The Last Resort: Everyday Relational Geographies of Food Insecurity and Charitable Food Aid in Stoke-on-Trent, UK in Times of Austerity and Crisis

Student thesis: Phd


As a result of austerity policies and radical welfare retrenchment, both food insecurity and food charity have proliferated within wealthy nations since 2010. Whilst this has provoked a significant, international and interdisciplinary body of academic work, more attention is needed with regard to the ways in which food insecurity is experienced within the everyday relational spaces of family, friends and wider social relationships. Emplaced within Stoke-on-Trent, this research was conducted with five families and twenty-one community organisations prior to, and during the Covid-19 pandemic. A unique empirical contribution of this thesis lies in demonstrating the specific ways food insecurity intersects with gender within a particular geographical and political context, in relation to whom is most likely to experience its everyday impacts, and in relation to who is predominantly providing food aid provision. In arguing that food insecurity is gendered in a whole host of different ways within multiple everyday practices, enmeshed within the myriad spaces and multiple relationalities of everyday life, this thesis builds on existing understandings of everyday food insecurity in the UK. In adopting a relational approach to explore food insecurity, more holistic understandings of the hidden and often personal ways in which social relations and identities are reconfigured in and through myriad spaces becomes possible. Food provisioning in this context engenders exhaustion and is overlaid with feelings of guilt and failure. Building on discussions of maternal altruism in low-income households, I argue that this practice constitutes a specific corporeal facet of food insecurity for mothers’ health and self-worth. Through paying close attention to participant mothers’ accounts, this thesis provides powerful insights into how shopping for food on an inadequate income is fraught with stress and anxiety and can be viscerally experienced as scary and panic-inducing. In so doing, this thesis empirically contributes to discussions of the harmful consequences of food insecurity for mothers’ health and emotional well-being. This thesis reveals how the reproductive foodwork embedded within food insecure homes is also emplaced within low-income communities across Stoke-on-Trent. Much like the repetitive foodwork within the household, the labour of organising food parcels, and the planning, cooking and packaging up of meals for struggling families is shaped by gender and is recreated within the context of multiple temporalities, spatialities and relationalities. This reproductive foodwork increased during the pandemic as successive national lockdowns exacerbated food insecurity across Britain, engendering exhaustion in volunteers. In bringing together feminist understandings of care with the notion of foodwork, I create space for recognising and acknowledging the caring practices of those working tirelessly to ameliorate hunger within increasingly care-less neoliberal states. In expanding the notion of ‘foodwork’ to make this reproductive work visible, I build on feminist scholarship that has critically reflected upon the increasing reliance on women’s unpaid reproductive work and emotional labour under neoliberal policies of austerity and in times of crisis.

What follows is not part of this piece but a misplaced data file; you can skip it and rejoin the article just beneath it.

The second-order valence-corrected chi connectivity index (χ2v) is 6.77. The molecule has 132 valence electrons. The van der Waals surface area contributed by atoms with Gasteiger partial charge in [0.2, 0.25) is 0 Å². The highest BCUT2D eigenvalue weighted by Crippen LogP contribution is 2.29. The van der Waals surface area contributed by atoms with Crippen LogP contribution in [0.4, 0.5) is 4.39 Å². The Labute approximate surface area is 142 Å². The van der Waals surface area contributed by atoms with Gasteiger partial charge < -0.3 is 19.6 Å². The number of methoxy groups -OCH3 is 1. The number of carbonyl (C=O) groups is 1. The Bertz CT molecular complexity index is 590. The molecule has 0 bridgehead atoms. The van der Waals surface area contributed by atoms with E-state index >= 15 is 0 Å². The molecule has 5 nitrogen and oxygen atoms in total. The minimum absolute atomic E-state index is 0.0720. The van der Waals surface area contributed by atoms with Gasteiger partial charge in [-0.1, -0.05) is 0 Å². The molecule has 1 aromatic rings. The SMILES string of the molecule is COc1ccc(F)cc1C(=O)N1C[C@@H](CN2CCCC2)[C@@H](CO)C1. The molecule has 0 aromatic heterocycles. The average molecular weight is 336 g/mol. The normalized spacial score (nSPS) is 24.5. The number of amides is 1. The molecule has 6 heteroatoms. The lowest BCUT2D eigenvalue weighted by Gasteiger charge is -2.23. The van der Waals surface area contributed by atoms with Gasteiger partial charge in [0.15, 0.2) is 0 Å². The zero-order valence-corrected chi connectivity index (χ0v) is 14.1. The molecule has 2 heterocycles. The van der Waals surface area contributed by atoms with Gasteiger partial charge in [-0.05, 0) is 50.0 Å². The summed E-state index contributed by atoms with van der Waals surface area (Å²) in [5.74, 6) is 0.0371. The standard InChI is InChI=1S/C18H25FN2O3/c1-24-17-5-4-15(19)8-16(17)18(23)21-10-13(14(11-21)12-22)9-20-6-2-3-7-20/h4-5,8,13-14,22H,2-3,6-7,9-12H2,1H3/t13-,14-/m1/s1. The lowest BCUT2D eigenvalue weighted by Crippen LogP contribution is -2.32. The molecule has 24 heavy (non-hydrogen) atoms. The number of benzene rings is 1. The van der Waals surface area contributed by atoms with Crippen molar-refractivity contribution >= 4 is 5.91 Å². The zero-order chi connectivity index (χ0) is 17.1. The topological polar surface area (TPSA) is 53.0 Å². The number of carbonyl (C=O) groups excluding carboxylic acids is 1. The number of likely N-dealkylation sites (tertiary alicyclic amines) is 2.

Date of Award31 Dec 2022
Original languageEnglish
Awarding Institution
  • The University of Manchester
SupervisorSarah Marie Hall (Supervisor) & Stefan Bouzarovski (Supervisor)


  • Covid-19
  • Gendered Reproductive Foodwork
  • Charitable Food Aid
  • Food insecurity
  • Austerity

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